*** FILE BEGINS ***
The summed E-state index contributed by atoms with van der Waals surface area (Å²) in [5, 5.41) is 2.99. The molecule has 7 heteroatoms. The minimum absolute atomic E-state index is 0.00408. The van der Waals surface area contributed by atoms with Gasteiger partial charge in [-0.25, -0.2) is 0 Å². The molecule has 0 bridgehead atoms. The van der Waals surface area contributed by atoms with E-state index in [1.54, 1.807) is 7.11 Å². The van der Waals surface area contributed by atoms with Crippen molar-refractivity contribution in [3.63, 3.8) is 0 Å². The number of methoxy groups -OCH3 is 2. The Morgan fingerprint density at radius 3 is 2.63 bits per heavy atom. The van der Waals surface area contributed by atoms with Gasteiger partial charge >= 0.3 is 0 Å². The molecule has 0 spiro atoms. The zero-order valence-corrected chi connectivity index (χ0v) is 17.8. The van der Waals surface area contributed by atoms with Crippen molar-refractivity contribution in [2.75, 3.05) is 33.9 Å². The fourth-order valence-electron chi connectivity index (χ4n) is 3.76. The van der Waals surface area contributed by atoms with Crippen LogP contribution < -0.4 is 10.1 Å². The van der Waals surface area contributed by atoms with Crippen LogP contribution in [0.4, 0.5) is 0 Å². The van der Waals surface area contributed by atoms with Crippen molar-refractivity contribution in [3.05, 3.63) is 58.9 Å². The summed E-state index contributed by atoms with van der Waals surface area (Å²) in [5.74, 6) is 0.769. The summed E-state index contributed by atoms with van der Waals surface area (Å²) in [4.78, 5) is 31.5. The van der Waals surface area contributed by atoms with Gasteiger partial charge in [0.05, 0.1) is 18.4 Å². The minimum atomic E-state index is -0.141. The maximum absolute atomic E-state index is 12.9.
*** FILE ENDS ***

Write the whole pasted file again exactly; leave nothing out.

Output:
The summed E-state index contributed by atoms with van der Waals surface area (Å²) in [5, 5.41) is 2.99. The molecule has 7 heteroatoms. The minimum absolute atomic E-state index is 0.00408. The van der Waals surface area contributed by atoms with Gasteiger partial charge in [-0.25, -0.2) is 0 Å². The molecule has 0 bridgehead atoms. The van der Waals surface area contributed by atoms with E-state index in [1.54, 1.807) is 7.11 Å². The van der Waals surface area contributed by atoms with Crippen molar-refractivity contribution in [3.63, 3.8) is 0 Å². The number of methoxy groups -OCH3 is 2. The Morgan fingerprint density at radius 3 is 2.63 bits per heavy atom. The van der Waals surface area contributed by atoms with Gasteiger partial charge >= 0.3 is 0 Å². The molecule has 0 spiro atoms. The zero-order valence-corrected chi connectivity index (χ0v) is 17.8. The van der Waals surface area contributed by atoms with Crippen molar-refractivity contribution in [2.75, 3.05) is 33.9 Å². The fourth-order valence-electron chi connectivity index (χ4n) is 3.76. The van der Waals surface area contributed by atoms with Crippen LogP contribution < -0.4 is 10.1 Å². The van der Waals surface area contributed by atoms with Crippen LogP contribution in [0.4, 0.5) is 0 Å². The van der Waals surface area contributed by atoms with Crippen molar-refractivity contribution in [3.05, 3.63) is 58.9 Å². The summed E-state index contributed by atoms with van der Waals surface area (Å²) in [5.74, 6) is 0.769. The summed E-state index contributed by atoms with van der Waals surface area (Å²) in [4.78, 5) is 31.5. The van der Waals surface area contributed by atoms with Gasteiger partial charge in [0.05, 0.1) is 18.4 Å². The minimum atomic E-state index is -0.141. The maximum absolute atomic E-state index is 12.9.